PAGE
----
My selected book for this week was Lois Lowry's The Giver. Unlike our required book for the week, Neil Gaiman's The Graveyard Book (which I ranted about extensively in my other response), The Giver is a classic which I've read several times and enjoyed every single time. Not only is it fun to read, but I also think it raises some important questions for kids to ask about individuality and the importance of asking hard-hitting questions.
I talked with my roommates about this book quite a bit over the weekend. All of them had read it at some point or another in school (I read it for the first time as a freshman in high school), but not within the last five years. I was excited to revisit it for this class because a) I described it to my roommates as "Nineteen Eighty-Four for kids," and b) I've matured as a person since the first time I read it, and my attitudes on being an individual (as cliché as that sounds) are pretty firmly cemented on the side of "free expression for all." Jonas, the protagonist, lives in a world without memory or strife, where everyone is happy but identical to one another. All emotional depth has been eradicated from this seemingly idyllic world where society has taken the act of "blending in with the crowd" to an extreme with the Sameness doctrine, and Jonas becomes the apprentice to the Giver, the old man who stores everyone's memories from before Sameness. When Jonas experiences vivid pre-Sameness memories via the Giver's telepathy, he realizes that the world he lives in is devoid of everything beautiful: love, music, even color. He must then make the decision of staying and acting out his place in society as he is told, or breaking out and living life as it was meant to be lived. Ultimately, he chooses the latter, and that's why I love the book: it's a snapshot of a kid (Jonas is only twelve) standing up and making a conscious decision not to follow the herd, to make his own way.
If you went to a private Catholic school like I did, then I'm willing put money on the fact that, like me, you had a dress code or uniforms at your school. I grew up wearing nothing but navy blue, white, and red shirts, the only colors we were allowed to wear in elementary school. In middle school, it became green and white. In high school, we could wear any color, but it had to be a tucked-in collared shirt or sweatshirt, and khakis were a must. Guys' hair could not be longer than their shirt collar, and piercings and facial hair were out of the question. Girls were allowed only one piercing per ear, were not allowed to wear skirts above the knee, and could not dye their hair any unnatural colors (not even black). No one could wear clothing deemed "offensive" by the dean of students and principal, which could be whatever they wanted (I thought I was being rebellious by wearing AC/DC and Led Zeppelin T-shirts under my collared shirt to class every day). Basically, everyone had to look more or less the same. One girl in my class actually transferred schools in our sophomore year because she dyed her hair bright red and would not dye it back to her natural color when ordered by the principal; we had to sit through a long, school-wide assembly where the principal told us (and this is a direct quote) that "if you want to be an individual, go somewhere else." That really stuck with me, and having read The Giver the previous year for freshman English, I thought it was really ironic that a school so obsessed with conformity would require all its incoming freshmen to read a book that did nothing but rail against conformity.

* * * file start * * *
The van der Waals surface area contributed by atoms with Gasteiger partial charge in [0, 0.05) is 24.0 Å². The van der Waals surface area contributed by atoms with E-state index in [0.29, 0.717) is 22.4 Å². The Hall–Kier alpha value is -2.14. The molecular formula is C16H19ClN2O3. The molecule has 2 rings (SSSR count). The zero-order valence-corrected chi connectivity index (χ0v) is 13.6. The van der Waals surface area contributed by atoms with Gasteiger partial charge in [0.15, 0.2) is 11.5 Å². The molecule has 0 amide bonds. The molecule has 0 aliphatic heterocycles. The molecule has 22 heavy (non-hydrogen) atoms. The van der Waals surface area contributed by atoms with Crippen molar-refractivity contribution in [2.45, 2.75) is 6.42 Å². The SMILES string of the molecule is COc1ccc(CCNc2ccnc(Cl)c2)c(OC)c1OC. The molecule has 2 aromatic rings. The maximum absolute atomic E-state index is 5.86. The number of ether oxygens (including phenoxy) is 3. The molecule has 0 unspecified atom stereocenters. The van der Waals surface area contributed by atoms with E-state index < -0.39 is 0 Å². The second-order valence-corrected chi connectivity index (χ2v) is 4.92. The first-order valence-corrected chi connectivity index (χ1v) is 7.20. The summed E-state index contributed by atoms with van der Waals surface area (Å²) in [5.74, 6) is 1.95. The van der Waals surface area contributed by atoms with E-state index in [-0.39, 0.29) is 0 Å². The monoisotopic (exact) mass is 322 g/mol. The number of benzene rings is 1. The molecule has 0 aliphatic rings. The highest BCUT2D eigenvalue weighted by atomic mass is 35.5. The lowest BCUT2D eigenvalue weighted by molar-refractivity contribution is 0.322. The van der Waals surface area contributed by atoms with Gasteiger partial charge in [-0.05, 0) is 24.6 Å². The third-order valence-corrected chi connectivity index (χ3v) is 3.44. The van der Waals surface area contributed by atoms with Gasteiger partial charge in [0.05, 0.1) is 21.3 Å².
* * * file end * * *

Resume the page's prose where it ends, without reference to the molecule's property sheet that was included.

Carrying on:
Jonas was easy for me to relate to in high school. He had the special gift of being able to hear music and see color when no one else in his society could; my talent was being a natural on the drumset in a school that placed much more emphasis on sports than music. He began as a regular kid in his conformist society, while I conformed to the fashion and religious practices of my school. Finally, we both made a conscious decision to leave that conformity behind after experiencing something that opened our eyes to how hollow that life was: his impetus was experiencing memories through the Giver, while mine was listening to heavy metal for the first time.
That said, I believe that Lois Lowry fully intended to write this book for disaffected adolescents like me. While The Giver is not a feel-good story, she forces readers to ask themselves how they may be conforming to whatever society they live in. In other words, she uses Jonas to turn the mirror around and show it to the reader, which (in theory) should make them wonder: if that were me, how would I react? I think the message is especially powerful when the reader is under the age of 18. It's a well-known fact that kids are easily swayed by the herd mentality; it's hard to stand up and be an individual at a stage in development when not following the crowd is seen as weird or uncool. I know--it happened to me. But Lowry's choice of a 12-year-old boy for her protagonist is a telling reference to her intent in writing this book (at least in my opinion). The way I see it, Lowry chose to make Jonas a preteen and put him through the worst crisis a preteen can go through--being viewed as "different"--in order to show that, yes, it is possible to not only buck the trend everyone else follows, but also to make your own way. Jonas' choice to flee his home with baby Gabriel at the end of the book represents the final break between him and his old life; he has fully separated from the herd and, for better or worse, makes his own way. The ending is ambiguous--does he or does he not freeze to death? But there is a glimmer of hope in the music that floats from the houses Jonas sees through the snow--the promise that the grass is, indeed, greener on the other side of the fence.